At the global level, a consensus definition of forest degradation is needed for sound implementation of REDD as well as for the Convention on Biological Diversity, but that definition needs to take into account the full range of biophysical and social conditions under which forests develop and the variety of ways they can be degraded. This definition will necessarily continue to focus on readily monitored parameters (i.e., canopy cover and tree heights). In contrast, at the national level, implementation guidelines should consider other ecosystem services on which many poor people in developing countries depend (Koopmans 2005; Brauman et al. 2007). These other ecosystem services would include but not be limited to nontimber forest products, genetic resources, biogeochemical processes, recreation, and cultural practices. This detail in local policies is needed to avoid conflicts with efforts to protect biodiversity, to encourage sustainable forest use, and to promote regional development.
Potential exclusion of forest degradation
The REDD program will involve developed countries (Annex I countries) compensating developing countries for activities that result in carbon retention in natural forests (Figure 1). REDD is attractive because it explicitly recognizes the value of natural forests, as opposed to plantations, and because the associated costs for project developers are expected to be low (Kindermann et al. 2008; Putz et al. 2008a; but see Potvin et al. 2008). Unfortunately, the frequent failure to consider forest degradation in several prominent recent studies (e.g., Gullison et al. 2007; Aldy & Robert 2008; Kindermann et al. 2008) causes concern that only deforestation avoidance credits will be allowed under the new protocol. Given that the uncontrolled selective logging by untrained and unsupervised crews commonly practiced in tropical natural forest doubles the amount of avoidable damage and wood waste relative to planned or reduced-impact logging (i.e., RIL; planned timber harvesting by trained and supervised crews; Table 2), the avoidable emissions from switching from exploitation to management are substantial (Asner et al. 2005; Putz et al. 2008b). Furthermore, given the rapid expansion of logging activities in central Africa (Laporte et al. 2007) and elsewhere in the tropics, carbon emissions resulting from forest degradation by uncontrolled logging are likely to increase.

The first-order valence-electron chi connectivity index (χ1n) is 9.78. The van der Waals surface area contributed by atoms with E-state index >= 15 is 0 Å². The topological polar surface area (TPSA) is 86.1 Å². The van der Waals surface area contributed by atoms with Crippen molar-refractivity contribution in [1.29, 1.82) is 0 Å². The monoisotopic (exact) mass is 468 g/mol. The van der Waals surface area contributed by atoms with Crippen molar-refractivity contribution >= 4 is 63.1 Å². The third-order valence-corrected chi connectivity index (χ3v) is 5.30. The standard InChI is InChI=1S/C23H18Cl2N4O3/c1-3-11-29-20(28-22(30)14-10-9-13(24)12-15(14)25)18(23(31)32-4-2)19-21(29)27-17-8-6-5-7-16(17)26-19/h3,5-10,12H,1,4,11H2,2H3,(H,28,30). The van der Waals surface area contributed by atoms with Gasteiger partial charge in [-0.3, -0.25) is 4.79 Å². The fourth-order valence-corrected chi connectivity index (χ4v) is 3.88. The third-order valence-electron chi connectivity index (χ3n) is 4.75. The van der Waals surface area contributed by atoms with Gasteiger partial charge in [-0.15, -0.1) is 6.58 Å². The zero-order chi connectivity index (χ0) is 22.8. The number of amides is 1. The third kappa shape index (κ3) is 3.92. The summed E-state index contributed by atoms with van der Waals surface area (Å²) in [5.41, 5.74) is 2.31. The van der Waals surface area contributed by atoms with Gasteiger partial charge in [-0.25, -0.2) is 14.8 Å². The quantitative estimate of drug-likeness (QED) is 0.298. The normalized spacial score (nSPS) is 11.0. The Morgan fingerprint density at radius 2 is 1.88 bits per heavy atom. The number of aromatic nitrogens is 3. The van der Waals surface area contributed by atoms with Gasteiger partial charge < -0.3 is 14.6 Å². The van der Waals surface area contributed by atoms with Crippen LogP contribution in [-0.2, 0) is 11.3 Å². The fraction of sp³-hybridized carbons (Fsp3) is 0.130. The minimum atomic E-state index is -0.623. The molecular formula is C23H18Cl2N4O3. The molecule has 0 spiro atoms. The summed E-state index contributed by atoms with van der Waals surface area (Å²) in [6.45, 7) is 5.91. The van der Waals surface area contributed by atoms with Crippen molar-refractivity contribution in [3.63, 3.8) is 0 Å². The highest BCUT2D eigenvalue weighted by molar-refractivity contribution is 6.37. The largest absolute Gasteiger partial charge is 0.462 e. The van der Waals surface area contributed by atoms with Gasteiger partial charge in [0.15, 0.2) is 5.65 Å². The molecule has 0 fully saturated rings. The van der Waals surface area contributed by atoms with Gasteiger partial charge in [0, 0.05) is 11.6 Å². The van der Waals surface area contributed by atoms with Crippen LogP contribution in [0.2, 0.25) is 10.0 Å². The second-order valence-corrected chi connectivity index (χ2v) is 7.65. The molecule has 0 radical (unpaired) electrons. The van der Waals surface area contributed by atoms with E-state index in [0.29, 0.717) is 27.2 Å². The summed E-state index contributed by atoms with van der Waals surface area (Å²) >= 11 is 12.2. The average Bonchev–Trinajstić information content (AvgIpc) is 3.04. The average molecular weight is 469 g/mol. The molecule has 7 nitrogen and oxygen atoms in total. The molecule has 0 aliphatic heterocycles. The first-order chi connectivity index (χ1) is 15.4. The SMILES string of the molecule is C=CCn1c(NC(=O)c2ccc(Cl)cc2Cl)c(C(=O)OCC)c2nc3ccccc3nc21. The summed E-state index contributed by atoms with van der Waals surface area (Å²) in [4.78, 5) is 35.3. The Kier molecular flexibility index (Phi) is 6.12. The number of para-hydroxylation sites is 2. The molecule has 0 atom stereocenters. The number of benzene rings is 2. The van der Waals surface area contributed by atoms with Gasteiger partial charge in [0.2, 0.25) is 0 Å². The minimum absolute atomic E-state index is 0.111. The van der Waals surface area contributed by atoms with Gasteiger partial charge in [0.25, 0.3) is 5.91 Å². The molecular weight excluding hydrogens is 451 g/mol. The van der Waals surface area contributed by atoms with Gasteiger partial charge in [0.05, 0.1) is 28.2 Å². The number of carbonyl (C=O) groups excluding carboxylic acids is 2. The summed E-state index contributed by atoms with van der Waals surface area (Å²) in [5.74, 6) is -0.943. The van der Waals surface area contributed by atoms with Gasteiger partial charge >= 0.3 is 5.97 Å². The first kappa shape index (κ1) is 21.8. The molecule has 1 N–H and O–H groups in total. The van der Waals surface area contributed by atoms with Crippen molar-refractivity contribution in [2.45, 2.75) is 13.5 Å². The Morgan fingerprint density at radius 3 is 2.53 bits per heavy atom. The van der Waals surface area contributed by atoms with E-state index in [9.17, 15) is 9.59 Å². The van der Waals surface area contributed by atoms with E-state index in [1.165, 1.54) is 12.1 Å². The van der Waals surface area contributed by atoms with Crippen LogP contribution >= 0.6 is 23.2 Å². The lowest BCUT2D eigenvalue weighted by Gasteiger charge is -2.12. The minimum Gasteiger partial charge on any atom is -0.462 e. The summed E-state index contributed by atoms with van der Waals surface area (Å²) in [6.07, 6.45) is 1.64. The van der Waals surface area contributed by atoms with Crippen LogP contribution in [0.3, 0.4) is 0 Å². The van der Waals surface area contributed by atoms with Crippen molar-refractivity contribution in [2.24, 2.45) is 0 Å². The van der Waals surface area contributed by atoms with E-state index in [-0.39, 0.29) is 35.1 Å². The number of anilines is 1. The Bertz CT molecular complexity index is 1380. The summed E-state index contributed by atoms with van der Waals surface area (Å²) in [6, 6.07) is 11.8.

Table 2. Damage associated with conventional selective logging of tropical forests compared with similar intensities of timber harvesting by trained and supervised crews using RIL techniques
Logging damage to residual stands as percentage of commercial stem density